News / Asia

Seoul, Beijing Agree on Denuclearized Korean Peninsula

South Korean President Park Geun-hye, left, and Chinese President Xi Jinping, Great Hall of the People, Beijing, June 27, 2013.
South Korean President Park Geun-hye, left, and Chinese President Xi Jinping, Great Hall of the People, Beijing, June 27, 2013.
VOA News
South Korean President Park Geun-hye and her Chinese counterpart, President Xi Jinping, agreed at a summit in Beijing Thursday to push for denuclearization of the Korean peninsula.
 
The South Korean leader arrived in Beijing Thursday for talks likely to be dominated by Pyongyang's nuclear program.
 
In a statement, Park said the two nations shared a common view on "denuclearizing North Korea, maintaining peace and stability on the Korean peninsula and resolving issues through dialogue and negotiations."
 
The visit marks the first formal discussions between the two leaders since both assumed power in their respective countries.
 
Wang Junsheng, research fellow at the National Institute of International Strategy of the Chinese Academy of Social Sciences, says that the summit provides China with an opportunity to show its appreciation for how Park's new administration has handled the issue of North Korea.
 
“During the recent crisis in the peninsula, South Korea has used restraint and reason in dealing with North Korea,” said Wang. “That is something that China appreciates.”
 
China, North Korea's most important ally and economic benefactor, has showed increasing frustration at Pyongyang's decision to go ahead with nuclear and missile tests, despite explicit restrictions imposed by the United Nations.
 
In response to Pyongyang's defying actions, China has backed U.N. sanctions against its northern neighbor and joined bilateral efforts with the United States to suspend all transactions with North Korea's Foreign Trade Bank.
 
Before leaving Seoul, Park said this summit is an attempt to “harden” the two countries' persuasive efforts to convince North Korea to denuclearize.
 
Dong Xiangrong, a researcher of Korean studies at the Institute of Asia-Pacific Studies of the Chinese Academy of Social Science says that China and South Korea share a “common aversion,” and that sentiment is informing their discussion over North Korea.
 
“China and South Korea are the countries that would suffer the most should there be a conflict in the peninsula or should North Korea develop nuclear weapons,” she said, “They both need to avoid conflict in the region, as well as a nuclear North Korea.”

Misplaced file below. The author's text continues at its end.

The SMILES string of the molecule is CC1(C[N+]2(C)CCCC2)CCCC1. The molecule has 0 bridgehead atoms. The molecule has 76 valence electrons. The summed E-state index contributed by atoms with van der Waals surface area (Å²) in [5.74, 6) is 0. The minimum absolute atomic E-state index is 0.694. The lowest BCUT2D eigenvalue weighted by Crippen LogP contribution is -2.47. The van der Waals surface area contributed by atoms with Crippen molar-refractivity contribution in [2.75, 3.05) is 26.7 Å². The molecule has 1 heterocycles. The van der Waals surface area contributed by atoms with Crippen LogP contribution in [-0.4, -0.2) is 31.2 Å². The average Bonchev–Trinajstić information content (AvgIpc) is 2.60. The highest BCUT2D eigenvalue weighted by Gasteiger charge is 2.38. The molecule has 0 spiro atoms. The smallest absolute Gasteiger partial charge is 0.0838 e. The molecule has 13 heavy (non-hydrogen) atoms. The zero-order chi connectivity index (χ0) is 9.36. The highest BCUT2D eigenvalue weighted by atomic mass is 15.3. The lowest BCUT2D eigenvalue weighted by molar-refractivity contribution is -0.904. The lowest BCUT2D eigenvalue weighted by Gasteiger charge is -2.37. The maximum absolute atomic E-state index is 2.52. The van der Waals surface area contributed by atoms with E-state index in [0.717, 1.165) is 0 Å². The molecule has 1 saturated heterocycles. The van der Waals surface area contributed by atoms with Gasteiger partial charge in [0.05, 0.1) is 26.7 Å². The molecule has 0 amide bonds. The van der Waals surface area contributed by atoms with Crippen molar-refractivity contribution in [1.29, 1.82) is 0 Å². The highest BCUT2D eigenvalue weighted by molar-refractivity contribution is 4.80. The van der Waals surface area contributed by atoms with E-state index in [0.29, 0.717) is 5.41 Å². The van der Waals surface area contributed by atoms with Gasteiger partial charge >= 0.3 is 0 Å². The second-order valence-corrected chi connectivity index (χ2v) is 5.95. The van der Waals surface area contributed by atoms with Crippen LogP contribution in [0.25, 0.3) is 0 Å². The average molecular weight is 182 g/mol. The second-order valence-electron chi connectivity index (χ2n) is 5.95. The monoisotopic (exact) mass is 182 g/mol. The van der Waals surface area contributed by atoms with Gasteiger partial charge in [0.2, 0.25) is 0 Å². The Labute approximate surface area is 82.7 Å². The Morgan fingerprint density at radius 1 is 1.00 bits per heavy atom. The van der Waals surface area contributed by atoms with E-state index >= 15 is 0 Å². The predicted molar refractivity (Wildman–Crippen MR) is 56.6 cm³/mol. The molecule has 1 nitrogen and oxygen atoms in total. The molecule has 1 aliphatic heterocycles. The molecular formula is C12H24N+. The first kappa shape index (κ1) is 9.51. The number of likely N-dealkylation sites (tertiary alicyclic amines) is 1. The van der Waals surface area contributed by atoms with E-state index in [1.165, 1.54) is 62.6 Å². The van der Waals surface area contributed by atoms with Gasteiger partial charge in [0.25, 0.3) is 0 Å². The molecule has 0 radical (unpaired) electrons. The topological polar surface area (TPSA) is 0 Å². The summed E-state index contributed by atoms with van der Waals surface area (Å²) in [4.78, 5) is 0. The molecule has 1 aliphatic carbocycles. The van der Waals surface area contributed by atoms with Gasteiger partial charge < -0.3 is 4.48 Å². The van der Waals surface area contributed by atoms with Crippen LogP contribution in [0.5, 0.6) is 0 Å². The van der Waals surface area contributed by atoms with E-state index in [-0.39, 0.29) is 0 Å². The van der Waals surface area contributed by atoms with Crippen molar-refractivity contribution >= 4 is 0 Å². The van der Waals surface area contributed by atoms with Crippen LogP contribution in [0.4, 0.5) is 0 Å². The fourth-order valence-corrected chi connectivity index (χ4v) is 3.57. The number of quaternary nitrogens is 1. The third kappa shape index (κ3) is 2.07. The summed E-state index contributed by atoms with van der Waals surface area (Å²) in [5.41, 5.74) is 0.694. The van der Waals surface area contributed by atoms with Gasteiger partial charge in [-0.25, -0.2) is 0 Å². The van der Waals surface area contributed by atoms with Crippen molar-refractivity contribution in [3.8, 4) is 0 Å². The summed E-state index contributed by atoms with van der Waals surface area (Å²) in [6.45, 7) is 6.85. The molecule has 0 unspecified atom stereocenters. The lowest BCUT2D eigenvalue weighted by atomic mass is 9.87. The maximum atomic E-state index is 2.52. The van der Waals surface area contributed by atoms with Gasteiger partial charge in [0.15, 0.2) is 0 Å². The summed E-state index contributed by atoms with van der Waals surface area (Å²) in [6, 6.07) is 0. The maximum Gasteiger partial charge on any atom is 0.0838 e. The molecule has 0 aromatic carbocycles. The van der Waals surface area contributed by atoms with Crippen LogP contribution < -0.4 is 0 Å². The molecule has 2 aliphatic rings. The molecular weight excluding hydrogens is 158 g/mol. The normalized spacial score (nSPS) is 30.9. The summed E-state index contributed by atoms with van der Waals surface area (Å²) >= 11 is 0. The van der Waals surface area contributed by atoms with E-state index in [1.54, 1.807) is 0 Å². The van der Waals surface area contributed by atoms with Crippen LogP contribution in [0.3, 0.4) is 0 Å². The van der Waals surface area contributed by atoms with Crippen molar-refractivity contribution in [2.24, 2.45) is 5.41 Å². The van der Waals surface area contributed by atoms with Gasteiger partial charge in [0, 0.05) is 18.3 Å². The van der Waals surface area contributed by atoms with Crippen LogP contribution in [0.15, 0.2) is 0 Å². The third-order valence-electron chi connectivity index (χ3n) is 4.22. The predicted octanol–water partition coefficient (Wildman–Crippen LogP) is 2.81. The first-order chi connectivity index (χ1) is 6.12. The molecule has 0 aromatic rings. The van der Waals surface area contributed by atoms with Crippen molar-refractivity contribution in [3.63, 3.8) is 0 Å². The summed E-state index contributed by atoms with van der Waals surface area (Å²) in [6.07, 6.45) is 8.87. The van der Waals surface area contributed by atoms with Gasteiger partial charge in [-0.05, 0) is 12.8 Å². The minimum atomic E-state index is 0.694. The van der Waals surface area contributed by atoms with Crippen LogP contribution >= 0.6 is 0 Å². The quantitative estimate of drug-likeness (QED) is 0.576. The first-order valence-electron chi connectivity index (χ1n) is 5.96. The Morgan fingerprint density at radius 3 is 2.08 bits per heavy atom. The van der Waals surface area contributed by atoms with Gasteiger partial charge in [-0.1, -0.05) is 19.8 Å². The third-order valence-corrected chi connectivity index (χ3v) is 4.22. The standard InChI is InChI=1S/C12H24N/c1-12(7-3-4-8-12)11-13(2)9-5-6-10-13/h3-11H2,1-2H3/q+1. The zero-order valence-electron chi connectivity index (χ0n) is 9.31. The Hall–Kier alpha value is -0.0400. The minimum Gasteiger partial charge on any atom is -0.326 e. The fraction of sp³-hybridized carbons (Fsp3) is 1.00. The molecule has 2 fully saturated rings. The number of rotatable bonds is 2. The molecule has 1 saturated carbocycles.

But analysts say that differences between the two countries' positions might make it harder to finalize a common strategy.
 
“If we look at the official Chinese documents on denuclearization, what they mean is a denuclearization of the complete peninsula, not just North Korea,” she said, adding that, contrarily, South Korea is solely interested in preventing the North from developing nuclear weapons.
 
Another issue, Dong said, is unification.
 
“Both China and South Korea are trying to avoid war in the peninsula,” she said. “But China is deeply interested in preventing the collapse of the North, while South Korea will take every chance to put forth reunification.”
 
South Korea's alliance with the United States might also contribute to mistrust between the two Asian nations, analysts say.
 
“If the alliance between South Korea and the United States is excessively strengthened then China might feel like the alliance is targeting China itself,” said  Wang. “That would not be beneficial to peace and stability in the peninsula.”
 
A big entourage of 71 business leaders is accompanying Park's three day visit to China, underscoring the important role China plays in the South's economy.
 
Trade between the two countries has grown more than 30 times since 1992, when Beijing and Seoul established diplomatic relations, and is now worth around USD 200 billion a year.
 
The South Korean leader's visit comes as the two countries are engaged in free trade talks, with the sixth meeting scheduled next month in South Korea.
 
Wang said the push for trade agreements between Asian countries is partly a by-product of the economic situation in the West.
 
“In the short term, it is difficult for us to see a momentum of development in the economies of the United States and Europe,” he said. “South Korea especially attaches importance to China's economy.”
 
With free trade agreements, Wang said, the two economies can develop together and complement each other.
 
Park, a self-taught Mandarin speaker, has talked in the past about her interest in Chinese culture.
 
She is scheduled to give a lecture at a university in Beijing and will deliver part of her speech in Chinese.
 
Park will also visit the Northwestern city of Xi'an, where South Korean electric giant Samsung is investing $7 billion to build a high-tech factory.
 
Xi'an is also one of China's most ancient capitals.
 
Dong Xiangrong said that while the former South Korean president, Lee Myung-bak, was all business when dealing with China, Park is emphasizing culture as a way to connect with both China's leaders and the Chinese people.
 
“The fact that she is visiting Xi'an might have included considerations that China and South Korea's cultures are similar,” she said. “It brings the two countries together with a sense of familiarity.”
 
Before reaching Xi'an, the South Korean leader is scheduled to meet with Chinese Premier Li Keqiang, and Zhang Dejiang, chairman of the Standing Committee of the National People's Congress on Friday in Beijing.
 
Some information for this report was provided by AP, AFP and Reuters.

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